By Barney Blakeney
Charleston County School Board last month elected two-term member Rev. Eric Mack board chair. Mack ascends to the board’s chairmanship as tumultuous activity advocating change occurs. Mack said he sees that change coming and is committed to making it happen.
In a Tuesday interview, Mack said, “I definitely see change coming. Starting more than two years ago we began to make commitments. So when we did the budget last year we included funding for the Clemson study (“Inclusion and Equity Report: How Much Do We Care?”) and money to facilitate responses to its findings. The question now is what we do with those findings.”
Mack was re-elected to a second term in November. He initially was elected to the county’s consolidated school board in 2014 and previously served 12 years on the Constituent District 9 School Board. He is pastor at Bethany Baptist Church in downtown Charleston and is a data coordinator for the Medical University of South Carolina.
Mack takes the helm on the board as the Clemson study as well as previous studies recommended structural changes in the district’s governance. Among its findings the Clemson study recommended making school district governance more efficient, accountable and credible. As one of three incumbent candidates to win in the November elections, Mack said he feels the voters spoke saying they have confidence those elected can make a difference leading to change.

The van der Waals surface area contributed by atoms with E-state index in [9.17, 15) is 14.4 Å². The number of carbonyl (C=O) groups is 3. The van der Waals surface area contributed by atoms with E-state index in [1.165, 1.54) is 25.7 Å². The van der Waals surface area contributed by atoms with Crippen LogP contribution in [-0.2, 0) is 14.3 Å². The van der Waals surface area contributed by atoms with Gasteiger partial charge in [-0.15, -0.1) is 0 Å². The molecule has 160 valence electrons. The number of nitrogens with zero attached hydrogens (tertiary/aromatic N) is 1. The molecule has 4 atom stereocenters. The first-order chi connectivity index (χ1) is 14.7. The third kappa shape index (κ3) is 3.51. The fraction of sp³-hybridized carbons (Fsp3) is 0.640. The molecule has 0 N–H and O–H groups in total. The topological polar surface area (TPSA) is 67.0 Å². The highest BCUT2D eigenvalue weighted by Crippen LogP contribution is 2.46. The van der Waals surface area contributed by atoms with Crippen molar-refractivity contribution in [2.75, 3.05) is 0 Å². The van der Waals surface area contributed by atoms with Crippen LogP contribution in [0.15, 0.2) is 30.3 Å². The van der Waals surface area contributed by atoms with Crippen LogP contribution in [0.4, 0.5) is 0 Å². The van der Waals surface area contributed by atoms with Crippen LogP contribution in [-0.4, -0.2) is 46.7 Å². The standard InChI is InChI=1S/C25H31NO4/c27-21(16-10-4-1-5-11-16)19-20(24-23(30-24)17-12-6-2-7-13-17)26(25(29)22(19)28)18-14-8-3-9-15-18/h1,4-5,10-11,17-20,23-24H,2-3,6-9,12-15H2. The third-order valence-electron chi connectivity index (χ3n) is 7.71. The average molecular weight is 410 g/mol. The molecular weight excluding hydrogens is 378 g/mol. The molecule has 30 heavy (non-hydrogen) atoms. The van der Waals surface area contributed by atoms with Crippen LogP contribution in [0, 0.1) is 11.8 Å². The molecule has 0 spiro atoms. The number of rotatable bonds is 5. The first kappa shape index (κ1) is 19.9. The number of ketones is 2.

As for Charleston County’s unique dual consolidated/constituent board structure, Mack said addressing that issue is up to state legislators. The consolidated board sets district policy while the eight constituent boards set school attendance lines, rule on student discipline action and decide on student transfers. The Clemson report described the consolidated school board in a word – “dysfunctional”. It described the role of constituent boards as – “unclear”. Transparency was the report’s outstanding concern about the district’s administration.
In that environment Mack maintains positive change will occur. Some proposed rigorous initiatives assure it, he said. November 26 the board approved nine goals to make those changes. Asked hasn’t the board been there and done that, Mack replied, “Working together change can happen.”
He added, “I look forward to working with individuals and others to help move student achievement forward. We need the peoples’ voices to make decisions about how to do that. It takes a village to raise a child and we’re looking for help,” he said.